WP2-1 Integration of low temperature solar process heat in industrial applications

Hosted by:

University of Kassel

Student:

Steven Meyers

Started: 

02/2014

Supervisor(s):

Klaus Vajen, Prof. Dr. (University of Kassel)

Short description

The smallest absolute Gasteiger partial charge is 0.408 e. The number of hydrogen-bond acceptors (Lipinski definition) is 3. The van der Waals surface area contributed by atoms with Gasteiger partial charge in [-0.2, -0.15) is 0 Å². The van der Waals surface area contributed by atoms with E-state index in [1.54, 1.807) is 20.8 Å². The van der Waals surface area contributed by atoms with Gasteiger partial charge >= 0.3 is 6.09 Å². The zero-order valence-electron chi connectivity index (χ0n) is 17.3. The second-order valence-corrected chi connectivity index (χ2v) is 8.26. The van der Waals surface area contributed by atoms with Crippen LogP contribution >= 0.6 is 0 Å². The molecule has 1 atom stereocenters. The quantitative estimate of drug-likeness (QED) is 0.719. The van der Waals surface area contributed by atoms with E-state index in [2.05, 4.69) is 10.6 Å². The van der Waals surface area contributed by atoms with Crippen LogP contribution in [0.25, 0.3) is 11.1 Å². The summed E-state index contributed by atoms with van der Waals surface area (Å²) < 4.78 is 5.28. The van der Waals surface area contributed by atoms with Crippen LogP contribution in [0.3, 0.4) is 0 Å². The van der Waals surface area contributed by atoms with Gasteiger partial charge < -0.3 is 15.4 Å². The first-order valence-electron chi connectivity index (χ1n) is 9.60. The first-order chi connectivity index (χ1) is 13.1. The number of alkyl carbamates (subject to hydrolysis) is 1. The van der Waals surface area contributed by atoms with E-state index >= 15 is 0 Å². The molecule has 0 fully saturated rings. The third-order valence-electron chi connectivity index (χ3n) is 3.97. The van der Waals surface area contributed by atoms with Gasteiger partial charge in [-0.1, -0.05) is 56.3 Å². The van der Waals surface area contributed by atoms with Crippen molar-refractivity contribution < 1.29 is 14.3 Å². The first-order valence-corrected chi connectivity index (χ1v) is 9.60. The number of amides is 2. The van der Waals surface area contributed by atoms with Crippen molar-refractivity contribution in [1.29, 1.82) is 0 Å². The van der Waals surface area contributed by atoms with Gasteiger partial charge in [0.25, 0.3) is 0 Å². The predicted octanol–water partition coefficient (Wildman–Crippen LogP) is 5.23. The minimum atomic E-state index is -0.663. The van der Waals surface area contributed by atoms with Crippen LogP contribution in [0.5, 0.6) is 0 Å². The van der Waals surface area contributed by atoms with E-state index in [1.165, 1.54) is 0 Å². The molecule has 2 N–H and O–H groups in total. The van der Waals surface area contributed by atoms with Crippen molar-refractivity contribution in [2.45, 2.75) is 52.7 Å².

Carbon reduction is often discussed for electricity generation but generally overlooked for required heating in sectors such as food and beverage manufacturing.  This research focuses on the integration of solar and other renewable heat to meet their energy needs, often between 60 °C and 200 °C.  Initial investigations (via Project GREENFOODS) into the food and beverage sector have indicated that energy efficiency measures are the first steps to reduce CO2 emissions. Once implemented, renewable heat must be realized to further reduce and possibly eliminate emissions, but the pathway to do this is unclear.  A number of renewable heat options (solar thermal, heat pumps, biogas, direct electrical heating) now exist, each with their own conversion efficiencies and operating temperature ranges, while competing with both each other and fossil fuels on economics. On straight heat generation costs, some technologies perform better relative to others, namely due to available solar research and technology maturity. For instance, it was recently determined that PV steam generation can deliver cheaper heat than parabolic trough concentrators in lower solar radiation regions. Once heating costs have been fully understood, the integration of these technologies must be optimized to realize the most cost effective renewable heating solution, whether the required renewable heating fraction is 10, 35, or even up to 100%.  Optimal solutions derived through techno-economic simulations will depend upon numerous factors, such as available solar radiation, heat load temperatures, storage availability, operating schedule, integration concept, and heating technology/electricity costs.  The final deliverable of this work will create industry guidelines for solar and renewable process heat integration concepts to assist planners and facility owners to make better choices to renewably reduce their heating requirements.